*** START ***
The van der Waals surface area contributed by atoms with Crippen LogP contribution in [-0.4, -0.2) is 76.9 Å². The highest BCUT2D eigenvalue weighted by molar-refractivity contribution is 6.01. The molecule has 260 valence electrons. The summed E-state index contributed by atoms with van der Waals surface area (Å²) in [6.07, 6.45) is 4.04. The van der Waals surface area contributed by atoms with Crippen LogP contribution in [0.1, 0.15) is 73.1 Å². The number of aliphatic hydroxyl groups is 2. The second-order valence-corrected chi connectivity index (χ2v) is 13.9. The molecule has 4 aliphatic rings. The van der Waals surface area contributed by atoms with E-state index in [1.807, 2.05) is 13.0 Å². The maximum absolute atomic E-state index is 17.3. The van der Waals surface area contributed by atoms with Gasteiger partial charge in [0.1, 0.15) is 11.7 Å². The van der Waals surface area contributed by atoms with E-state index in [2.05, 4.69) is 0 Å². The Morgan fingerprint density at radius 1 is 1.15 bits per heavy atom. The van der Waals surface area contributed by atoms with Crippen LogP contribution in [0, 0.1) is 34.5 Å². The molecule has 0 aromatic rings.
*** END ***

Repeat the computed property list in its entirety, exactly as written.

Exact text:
The van der Waals surface area contributed by atoms with Crippen LogP contribution in [-0.4, -0.2) is 76.9 Å². The highest BCUT2D eigenvalue weighted by molar-refractivity contribution is 6.01. The molecule has 260 valence electrons. The summed E-state index contributed by atoms with van der Waals surface area (Å²) in [6.07, 6.45) is 4.04. The van der Waals surface area contributed by atoms with Crippen LogP contribution in [0.1, 0.15) is 73.1 Å². The number of aliphatic hydroxyl groups is 2. The second-order valence-corrected chi connectivity index (χ2v) is 13.9. The molecule has 4 aliphatic rings. The van der Waals surface area contributed by atoms with E-state index in [1.807, 2.05) is 13.0 Å². The maximum absolute atomic E-state index is 17.3. The van der Waals surface area contributed by atoms with Gasteiger partial charge in [0.1, 0.15) is 11.7 Å². The van der Waals surface area contributed by atoms with E-state index in [2.05, 4.69) is 0 Å². The Morgan fingerprint density at radius 1 is 1.15 bits per heavy atom. The van der Waals surface area contributed by atoms with Crippen LogP contribution in [0, 0.1) is 34.5 Å². The molecule has 0 aromatic rings.